November 22, 2017
(+++) SOME USES OF STRINGS
Saint-Saëns: Complete Works for Cello and Orchestra. Gabriel Schwabe, cello; Malmö Symphony Orchestra conducted by Marc Soustrot. Naxos. $12.99.
Shostakovich: String Quartet No. 2; Viktor Ullmann: String Quartet No. 3; Szymon Laks: String Quartet No. 3. Dover Quartet (Joel Link and Bryan Lee, violins; Milena Pajaro-van de Stadt, viola; Camden Shaw, cello). Cedille. $16.
The richness and versatility of strings make them ideally suited to convey the widest possible variety of moods, and Saint-Saëns used them to finely variegated effect throughout his career – especially notably with regard to the cello. A new Naxos CD featuring Gabriel Schwabe contains all the cello-and-orchestra music Saint-Saëns wrote, even including a Paul Vidal arrangement for cello and orchestra of The Swan, the sole part of Carnival of the Animals that the composer allowed to be published in his lifetime (he thought the rest of the piece too trivial and dismissible). Schwabe is one of those young cellists with technique to spare but expressive maturity still to come, as is instantly clear in his performance of Cello Concerto No. 1, the composer’s best-known cello-and-orchestra work. This is a speedy, fluid, beautifully played rendition of the concerto that hits all the right notes except the emotional ones. Schwabe, abetted by the rather bland accompaniment of the Malmö Symphony Orchestra under Marc Soustrot, never characterizes the music as much of anything except a display piece. It is more than that, and deserves to be given some emotional heft and depth; Schwabe may come to that in time. For now, what he offers is genuinely impressive technique at the service of – well, not very much. Schwabe does somewhat better with Cello Concerto No. 2, perhaps because this work is less-known and there is less competition against which a cellist tends to measure himself or herself. Written in 1902, three decades later than the first concerto, the second is technically more difficult and emotionally less trenchant – a combination that seems to fit Schwabe just fine as he scales the work’s many difficulties with clarity and skill (despite some thinness of tone). This is a highly worthy performance of music that is more interesting than it is usually credited with being – although it is not as satisfying as the earlier concerto. The third extended work on this CD is the Suite in D minor, which is very late Saint-Saëns (1919) and shows clearly the musically conservative streak that became more pronounced as the composer aged. This piece has many of the hallmarks of Baroque suites, being a five-movement work consisting mainly of dances. But it is not rhythmically or harmonically imitative of the Baroque except in very general terms. It requires sensitivity of balance between cello and orchestra and a firm rhythmic hand from the soloist. Schwabe is somewhat less convincing here than in the second concerto – he seems less emotionally in tune with this music – but his first-rate technique results in a convincing performance. Also here, in addition to The Swan, are two short works that are interspersed with the longer ones and provide useful musical punctuation points in the recording: the Romance in F (1874) and Allegro appassionato in B minor (1873-76). Neither is of much consequence, but both are pleasant and are nice to have for, among other things, the sake of completeness.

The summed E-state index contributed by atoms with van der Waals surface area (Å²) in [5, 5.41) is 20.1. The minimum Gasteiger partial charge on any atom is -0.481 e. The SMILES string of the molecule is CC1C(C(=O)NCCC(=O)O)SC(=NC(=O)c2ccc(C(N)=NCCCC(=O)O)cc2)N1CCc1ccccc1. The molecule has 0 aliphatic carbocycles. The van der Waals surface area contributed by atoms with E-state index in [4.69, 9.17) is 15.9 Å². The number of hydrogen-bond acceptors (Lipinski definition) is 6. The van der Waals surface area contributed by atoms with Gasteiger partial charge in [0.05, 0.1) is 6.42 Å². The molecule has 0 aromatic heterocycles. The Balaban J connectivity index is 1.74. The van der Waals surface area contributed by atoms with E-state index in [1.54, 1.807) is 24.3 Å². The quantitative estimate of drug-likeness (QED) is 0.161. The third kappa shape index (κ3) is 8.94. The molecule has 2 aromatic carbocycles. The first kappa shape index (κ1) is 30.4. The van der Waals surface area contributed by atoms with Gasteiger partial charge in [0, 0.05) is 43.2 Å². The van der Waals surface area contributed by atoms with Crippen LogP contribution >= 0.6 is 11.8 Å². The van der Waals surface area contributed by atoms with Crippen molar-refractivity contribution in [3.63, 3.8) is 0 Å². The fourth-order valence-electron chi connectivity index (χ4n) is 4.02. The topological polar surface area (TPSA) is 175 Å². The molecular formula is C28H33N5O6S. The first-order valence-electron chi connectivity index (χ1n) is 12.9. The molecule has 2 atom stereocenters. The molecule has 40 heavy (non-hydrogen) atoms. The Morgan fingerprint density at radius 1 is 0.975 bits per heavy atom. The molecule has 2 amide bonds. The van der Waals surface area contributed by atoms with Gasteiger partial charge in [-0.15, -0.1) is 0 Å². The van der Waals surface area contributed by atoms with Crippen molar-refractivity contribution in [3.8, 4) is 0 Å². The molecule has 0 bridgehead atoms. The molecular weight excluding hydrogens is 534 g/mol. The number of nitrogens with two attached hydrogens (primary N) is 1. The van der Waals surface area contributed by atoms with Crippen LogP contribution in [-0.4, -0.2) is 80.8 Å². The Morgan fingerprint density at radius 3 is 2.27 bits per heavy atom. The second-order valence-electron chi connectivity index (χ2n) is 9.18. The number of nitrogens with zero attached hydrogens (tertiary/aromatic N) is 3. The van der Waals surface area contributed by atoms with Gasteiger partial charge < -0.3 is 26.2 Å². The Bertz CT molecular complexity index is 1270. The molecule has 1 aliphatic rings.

String use is quite different for the three composers whose works are played by the Dover Quartet on a new Cedille disc. The quartets here all date from World War II, and they have some other elements in common as well, such as the folk-dance character of the opening of the Shostakovich and the pervasive folk elements in the quartet by Szymon Laks (1901-1983). The musical argument of the CD tries to connect the quartets in a different way: the disc’s title is “Voices of Defiance.” But this is a bit of a stretch. The Shostakovich, from 1944, is the composer’s first ambitious and large-scale quartet (lasting 36 minutes), and it has notable dramatic elements, such as passionate violin declamations in the second movement, which is labeled “Recitative and Romance.” But there seems more uncertainty, and perhaps bitterness, in the music than defiance of anything specific or general. The quartet progresses in a distinctly odd way, opening in its official key of A but ending up in the finale in A minor – about the only way in which anything by Shostakovich closely parallels anything by Mendelssohn, whose Symphony No. 4 progresses the same way. The Dover Quartet catches the emotional elements of the quartet well, although the players seem a touch unsure of what to do with the speedy waltz of the third movement, which admittedly (and deliberately) fits the rest of the work uneasily. The performers are more comfortable with the Laks quartet (1945), whose pervasive Polish folksiness takes on an added dimension for listeners who know that Laks was condemned to Auschwitz-Birkenau, which he survived by working as music director of the camp’s orchestra. On its own, without the historical background being known, this is a well-made quartet that needs some fine ensemble playing to pull it effectively together – and it gets exactly that from the Dover Quartet. The performers also do a fine job with the quartet by Viktor Ullmann (1898-1944), whose deportation to Auschwitz-Birkenau had a far more tragic ending than that of Laks: Ullmann was killed in the gas chambers there. Ullmann’s Quartet No. 3 (1943) was written at Theresienstadt, the camp to which the composer was first sent, and is unusual in structure: an extended first movement is followed by a very short second that ends Poco largamente. Ullmann had a strong personal style that incorporated the thinking of the Second Viennese School without being firmly bound to it. His Quartet No. 3, if it qualifies as “defiant,” does so through contrast, offering a kind of impressionistic beauty rather than any overt expression relating to the circumstances of its composition. The Dover Quartet is at its best here and in the Laks quartet, finding the works’ centers and bringing out their emotions to very fine, if not necessarily defiant, effect.